Growing your own vegetable garden is an immensely rewarding experience, but it’s not uncommon to find yourself either with a small harvest of one or more crops, or with small bits of produce here and there that may seem too insignificant to preserve or even make a meal out of.
However, when you put all of that effort into growing your own fruits and vegetables, it would be a crying shame to let any of it go to waste. And with the soaring cost of food these days, every little bit of food you don’t have to purchase from the grocery store counts!
If you’re wondering what to do with a little bit of this and a little bit of that, here are a few creative and practical ways to utilize those tiny bits of food that come out of your vegetable garden.
1. Make a True Garden Salad
Make a salad out of a few handfuls of various garden greens, a handful of cherry tomatoes (or one or two larger tomatoes cut up), some sliced up root vegetables (think carrots, radishes, turnips and beets), a few snap peas and/or beans and a few sprigs of fresh herbs, and you’ve got yourself a fresh garden salad that even chefs would swoon over!
Take it up an extra notch by dressing it with a vinaigrette made from your own homemade infused vinegar! (See below for more information on infused vinegars, or check out the recipe section of the Summer 2023 issue of Modern Homesteading Magazine for a Blackberry Infused Vinegar that is delicious over salads!)
2. Make a Quick Soup or Stir Fry
Like salads, soups and stir fries both offer great ways to use up odds and ends from your garden. If making a stir fry, start with a little rice or some soba noodles and then sauté whatever vegetables you’ve got in a little oil with some soy sauce and rice wine vinegar (or whatever sauce you prefer) and you’ve got yourself a meal!
If you have laying hens, consider cracking an egg or two in your stir fry for some extra protein. If making a soup, use the next idea on this list to create your own flavorful broth out of garden scraps.
3. Create Flavorful Broth
Small vegetable scraps, such as carrot tops, onion skins, herb stems and leafy greens can be transformed into a delicious homemade vegetable broth. Collect these scraps in a freezer bag and store them until you have enough to make a batch. Simmer the scraps in water along with some aromatics like garlic, bay leaves, peppercorns and some salt for flavor. Strain the liquid, and you’ll have a flavorful and nutritious broth to use as a base for soups, stews, or sauces.
You can also add veggie scraps to homemade meat broth like chicken or beef broth. Make a big batch and then freeze it or can it with this easy recipe for canning homemade broth or stock.
4. Whip Up a Garden Pesto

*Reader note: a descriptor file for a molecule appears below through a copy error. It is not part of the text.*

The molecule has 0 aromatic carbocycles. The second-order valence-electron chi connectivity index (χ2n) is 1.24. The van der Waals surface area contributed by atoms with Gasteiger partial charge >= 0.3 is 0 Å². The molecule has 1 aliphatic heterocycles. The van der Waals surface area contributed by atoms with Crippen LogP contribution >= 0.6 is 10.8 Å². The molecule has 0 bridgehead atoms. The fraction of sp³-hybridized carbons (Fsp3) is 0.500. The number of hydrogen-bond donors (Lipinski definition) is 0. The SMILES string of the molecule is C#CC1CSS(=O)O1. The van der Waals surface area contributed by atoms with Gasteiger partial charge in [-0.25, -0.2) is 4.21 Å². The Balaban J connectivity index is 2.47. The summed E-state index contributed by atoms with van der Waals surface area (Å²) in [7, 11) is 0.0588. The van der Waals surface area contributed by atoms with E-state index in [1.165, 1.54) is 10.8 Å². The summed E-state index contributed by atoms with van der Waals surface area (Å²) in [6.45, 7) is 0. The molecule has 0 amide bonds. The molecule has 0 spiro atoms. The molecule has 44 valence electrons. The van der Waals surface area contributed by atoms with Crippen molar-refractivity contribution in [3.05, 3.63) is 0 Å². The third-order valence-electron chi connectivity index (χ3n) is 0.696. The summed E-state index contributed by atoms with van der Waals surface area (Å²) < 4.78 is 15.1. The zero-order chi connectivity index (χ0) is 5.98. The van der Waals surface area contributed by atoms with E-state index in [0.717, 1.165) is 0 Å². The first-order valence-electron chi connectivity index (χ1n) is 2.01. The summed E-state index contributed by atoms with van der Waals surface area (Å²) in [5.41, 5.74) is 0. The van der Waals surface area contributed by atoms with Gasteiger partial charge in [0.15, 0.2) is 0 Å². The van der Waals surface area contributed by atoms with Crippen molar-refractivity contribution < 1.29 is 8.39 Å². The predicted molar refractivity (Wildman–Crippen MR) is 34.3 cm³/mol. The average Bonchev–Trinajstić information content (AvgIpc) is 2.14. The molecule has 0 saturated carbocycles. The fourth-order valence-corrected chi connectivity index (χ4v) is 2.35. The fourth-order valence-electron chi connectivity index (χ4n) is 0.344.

When we think of pesto, basil usually comes to mind. But you can make a pesto out of just about any type of leafy green. Kale, arugula, carrot tops, radish greens or beet greens can all be transformed into a vibrant and tasty pesto.
Blend the greens with garlic, nuts (such as pine nuts, walnuts, or almonds), Parmesan cheese, olive oil, and a squeeze of lemon juice. This versatile pesto can be used as a pasta sauce, spread on sandwiches, or as a dip for fresh vegetables. Use it fresh or portion it out into small freezer bags and freeze it to enjoy it all year long!
If you grow your own hardneck garlic and are wondering what to do with an abundance of garlic scapes, garlic scape pesto is another great way to ensure nothing goes to waste.
5. Make Fresh Salsa
Smaller harvests of tomatoes, jalapeños, herbs, and onions, can be combined to create flavorful salsas. Dice the tomatoes, peppers and onions, finely chop the herbs and mix them together with some lime juice and a pinch of salt. Experiment with different combinations and different varieties of tomatoes, peppers, onions and herbs to find your favorite flavors. This easy homemade salsa can be enjoyed with tortilla chips, used as a topping for grilled meats, or added to salads for an extra kick.
If you want to preserve salsa, you can freeze it or can it so long as you follow a tested canning recipe like the House Salsa recipe in the Summer 2022 issue of Modern Homesteading Magazine. Or try this fermented salsa recipe from Melissa K. Norris, which allows you to preserve a handful of fresh ingredients in a delicious and healthy way!
6. Craft Infused Vinegars and Oils
Herb stems such as basil, rosemary, thyme, and mint can be used to infuse their fragrant flavors into vinegars and oils. If making an infused vinegar, fill a glass bottle or jar with the herb stems and pour in vinegar (white vinegar or apple cider vinegar are great options) and let it sit for a few weeks to allow time for the flavors to infuse before straining.
You can also use any type of herbs or garlic to infuse flavour into olive oil, however do be cautious when using fresh herbs and garlic as they can pose a risk of botulism when infused into oil and allowed to sit for extended periods of time. Either use the oil fresh within a few days or freeze for later use. Here is some information on safely making your own infused oils at home.
You can also follow the recipe and instructions for making garlic confit and garlic oil in the Fall 2022 issue of Modern Homesteading Magazine.